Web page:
Stephen Hendry admits competing in the World Seniors Championship is his “Last roll of the dice” as he aims to recapture his vintage best form.
Seven-time World Champion Hendry retired from professional snooker in 2012 but has made several appearances on the World Seniors circuit in recent years.
The 51-year-old had been linked with a competitive comeback last year but played down the rumours, though he has been working closely with SightRight coach Steve Feeney to help sharpen his game.
Hendry, whose tally of 36 ranking titles was eclipsed by Ronnie O’Sullivan at The Crucible last week, is currently vying for World Seniors glory at the sport’s spiritual home.
He showed glimpses of his former brilliance by recovering from 3-1 down to defeat Nigel Bond 4-3 in the opening round on Thursday.
The Scot admits this tournament represents his last chance to lift a televised title.
He told BBC Sport: “Obviously I haven’t played a lot of competitive snooker since I retired but I’ve been working hard with Steve Feeney from SightRight and it’s been going really well.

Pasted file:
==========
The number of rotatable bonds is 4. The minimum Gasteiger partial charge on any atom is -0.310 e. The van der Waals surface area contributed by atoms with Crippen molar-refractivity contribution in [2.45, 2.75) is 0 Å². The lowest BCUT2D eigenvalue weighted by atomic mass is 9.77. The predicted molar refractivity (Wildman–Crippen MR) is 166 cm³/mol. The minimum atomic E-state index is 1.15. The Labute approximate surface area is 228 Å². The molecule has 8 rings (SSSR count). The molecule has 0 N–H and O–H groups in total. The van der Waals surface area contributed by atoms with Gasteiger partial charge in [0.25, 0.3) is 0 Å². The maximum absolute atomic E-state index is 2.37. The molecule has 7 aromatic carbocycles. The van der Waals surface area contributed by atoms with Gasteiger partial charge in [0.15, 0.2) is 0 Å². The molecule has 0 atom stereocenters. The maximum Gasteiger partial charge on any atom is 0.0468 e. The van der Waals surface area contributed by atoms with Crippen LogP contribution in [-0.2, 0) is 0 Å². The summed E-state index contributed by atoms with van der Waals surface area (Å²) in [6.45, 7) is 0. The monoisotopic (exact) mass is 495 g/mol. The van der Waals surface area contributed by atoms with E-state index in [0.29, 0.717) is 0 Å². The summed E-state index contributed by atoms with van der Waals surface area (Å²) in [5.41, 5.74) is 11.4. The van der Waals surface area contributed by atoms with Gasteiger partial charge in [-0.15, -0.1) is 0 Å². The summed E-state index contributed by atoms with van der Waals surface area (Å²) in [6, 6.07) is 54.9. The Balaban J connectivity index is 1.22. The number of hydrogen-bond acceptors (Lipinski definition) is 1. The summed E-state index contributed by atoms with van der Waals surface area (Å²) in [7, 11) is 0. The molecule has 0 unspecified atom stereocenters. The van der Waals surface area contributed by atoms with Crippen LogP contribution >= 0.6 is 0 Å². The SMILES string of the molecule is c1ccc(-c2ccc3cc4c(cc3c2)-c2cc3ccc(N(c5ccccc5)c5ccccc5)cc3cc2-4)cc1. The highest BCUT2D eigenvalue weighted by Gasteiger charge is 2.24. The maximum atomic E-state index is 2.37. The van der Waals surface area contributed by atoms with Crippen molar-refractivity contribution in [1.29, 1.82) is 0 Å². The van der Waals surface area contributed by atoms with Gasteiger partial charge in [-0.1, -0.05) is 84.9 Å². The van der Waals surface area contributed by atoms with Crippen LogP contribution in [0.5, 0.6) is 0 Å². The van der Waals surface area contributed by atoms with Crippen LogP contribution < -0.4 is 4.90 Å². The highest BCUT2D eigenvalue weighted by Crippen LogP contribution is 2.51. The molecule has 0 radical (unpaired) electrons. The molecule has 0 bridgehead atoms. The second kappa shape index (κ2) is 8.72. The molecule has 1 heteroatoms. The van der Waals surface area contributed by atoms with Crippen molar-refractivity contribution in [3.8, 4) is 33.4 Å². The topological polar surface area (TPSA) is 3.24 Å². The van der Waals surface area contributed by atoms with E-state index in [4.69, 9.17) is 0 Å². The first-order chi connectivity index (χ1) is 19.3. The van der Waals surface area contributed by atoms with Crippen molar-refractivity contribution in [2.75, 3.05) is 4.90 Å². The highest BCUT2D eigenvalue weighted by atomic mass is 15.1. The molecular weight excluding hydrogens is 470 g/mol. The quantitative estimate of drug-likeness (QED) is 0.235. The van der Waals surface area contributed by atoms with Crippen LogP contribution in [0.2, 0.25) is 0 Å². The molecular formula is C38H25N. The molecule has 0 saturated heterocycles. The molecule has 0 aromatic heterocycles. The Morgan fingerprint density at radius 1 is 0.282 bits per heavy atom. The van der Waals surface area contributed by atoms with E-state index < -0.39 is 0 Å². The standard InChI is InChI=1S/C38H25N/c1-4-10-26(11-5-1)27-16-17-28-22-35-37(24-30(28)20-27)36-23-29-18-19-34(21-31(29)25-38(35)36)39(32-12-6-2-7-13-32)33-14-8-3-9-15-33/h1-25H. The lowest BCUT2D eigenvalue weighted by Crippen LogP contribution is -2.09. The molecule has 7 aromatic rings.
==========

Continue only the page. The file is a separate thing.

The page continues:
“It’s just lacking a wee bit of composure on the table.
“It was kind of my last roll of the dice.
“I said to Jason [Francis] after Hull last year “no more” because it was just torture.
“[Mark] Williams has been at me for ages to speak to Steve [Feeney] and have a look so yeah it’s my last roll of the dice.
“I feel good. I knocked in some good long ones and played some pretty good safety as well, which for me, is lovely!
“I checked my average shot time and it was 28 seconds – that’s ridiculous. Ronnie plays two frames in that!
“I’m absolutely fuming that I didn’t make a century but it’s nice to win a match for a change.”
Hendry now faces 2018 World Seniors champion Aaron Canavan in the Quarter-Finals on Friday.
The tournament, which features a top prize of £25,000, is being held behind closed doors at The Crucible Theatre from August 19-22.
Hendry, who made a high break of 73 in his win over Bond, added: “It’s always special to play here, it’s not the same I have to say without a crowd.
“The memories I’ve had here were with packed crowds and nothing will match that.
“It’s always special to walk down those stairs, but it’s just not the same.”